The Master System never took off in the US, barely even considered an competitor to the NES given its dominance. Instead, Americans were given the Game Gear, and most people never realized it was basically just a Master System with an LCD screen slapped inside of it (and an adapter was released to play Master System titles on the portable).
It was sort of a revelation at the time, that bright, glowing color screen miles ahead of anything Nintendo was doing on the portable front. That said, it didn’t have Tetris, and the Game Gear’s killer app was Sonic. Unlike Tetris where early LCD tech could afford to smear, playing a speedy platformer doesn’t work as well.
So, the Game Gear had to excel elsewhere, although Sega did release a plethora of Sonic titles for the system anyway (including the oft overlooked Tails Adventure). The downgraded ports of popular Genesis titles could do quite well for themselves actually, Streets of Rage 2 excelling in terms of its gameplay. Slower platformers like the sluggish but still enjoyable Shinobi scored too, also featuring a stunning soundtrack, a rarity for anything on the limited sound hardware. There were hidden gems, stuff you would never even think to consider on a meager handheld like Fatal Fury Special and Samurai Shodown. Fantastic ports that work within the limitations.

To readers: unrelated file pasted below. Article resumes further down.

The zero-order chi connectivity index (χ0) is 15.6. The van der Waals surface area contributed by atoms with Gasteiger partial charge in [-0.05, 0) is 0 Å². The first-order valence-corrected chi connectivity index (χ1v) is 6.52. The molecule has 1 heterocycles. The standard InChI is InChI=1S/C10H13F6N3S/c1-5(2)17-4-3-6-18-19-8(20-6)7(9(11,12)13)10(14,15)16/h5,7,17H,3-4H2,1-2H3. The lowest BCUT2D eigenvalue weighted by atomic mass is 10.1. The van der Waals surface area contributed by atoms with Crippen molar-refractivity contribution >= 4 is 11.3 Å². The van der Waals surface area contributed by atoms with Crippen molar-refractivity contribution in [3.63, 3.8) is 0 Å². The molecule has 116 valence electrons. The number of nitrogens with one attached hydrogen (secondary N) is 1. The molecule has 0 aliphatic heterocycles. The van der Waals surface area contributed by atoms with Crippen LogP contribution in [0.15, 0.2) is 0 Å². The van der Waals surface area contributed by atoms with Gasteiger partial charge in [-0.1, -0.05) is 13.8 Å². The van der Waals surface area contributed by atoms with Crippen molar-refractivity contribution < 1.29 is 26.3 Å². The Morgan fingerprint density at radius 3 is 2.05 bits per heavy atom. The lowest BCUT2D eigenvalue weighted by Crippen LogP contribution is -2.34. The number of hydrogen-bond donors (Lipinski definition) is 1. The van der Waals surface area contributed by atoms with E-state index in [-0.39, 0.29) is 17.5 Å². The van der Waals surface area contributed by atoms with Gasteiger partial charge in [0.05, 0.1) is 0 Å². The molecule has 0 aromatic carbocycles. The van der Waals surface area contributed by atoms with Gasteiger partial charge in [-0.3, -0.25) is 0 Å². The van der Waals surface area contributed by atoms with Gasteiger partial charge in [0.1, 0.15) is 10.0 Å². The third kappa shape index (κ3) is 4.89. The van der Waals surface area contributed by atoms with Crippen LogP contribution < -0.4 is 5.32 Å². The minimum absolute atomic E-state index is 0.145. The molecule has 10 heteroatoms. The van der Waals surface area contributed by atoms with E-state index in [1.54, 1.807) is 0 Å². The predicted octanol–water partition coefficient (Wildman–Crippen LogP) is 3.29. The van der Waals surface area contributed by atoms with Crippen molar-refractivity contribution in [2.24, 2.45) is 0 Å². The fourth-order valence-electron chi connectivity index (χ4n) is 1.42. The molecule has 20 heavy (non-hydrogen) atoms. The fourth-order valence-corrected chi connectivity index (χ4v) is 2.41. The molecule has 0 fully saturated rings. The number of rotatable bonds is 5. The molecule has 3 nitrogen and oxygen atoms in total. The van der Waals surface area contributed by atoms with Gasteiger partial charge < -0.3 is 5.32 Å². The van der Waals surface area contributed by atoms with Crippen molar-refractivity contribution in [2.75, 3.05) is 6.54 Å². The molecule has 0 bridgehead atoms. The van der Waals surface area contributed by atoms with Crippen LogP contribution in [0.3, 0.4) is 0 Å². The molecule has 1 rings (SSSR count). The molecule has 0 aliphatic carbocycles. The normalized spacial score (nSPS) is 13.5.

Of course, playing the thing these days practically requires an AC adapter since the battery life is so awful and any rechargeable battery packs are long dead. The hardware is also meeting an untimely end in many cases with fading screens due to failing capacitors inside the casing. It’s fixable, but many will probably find it a lost cause.
The Game Gear will live on as a Virtual Console addition, or you could always just pick up a Master System.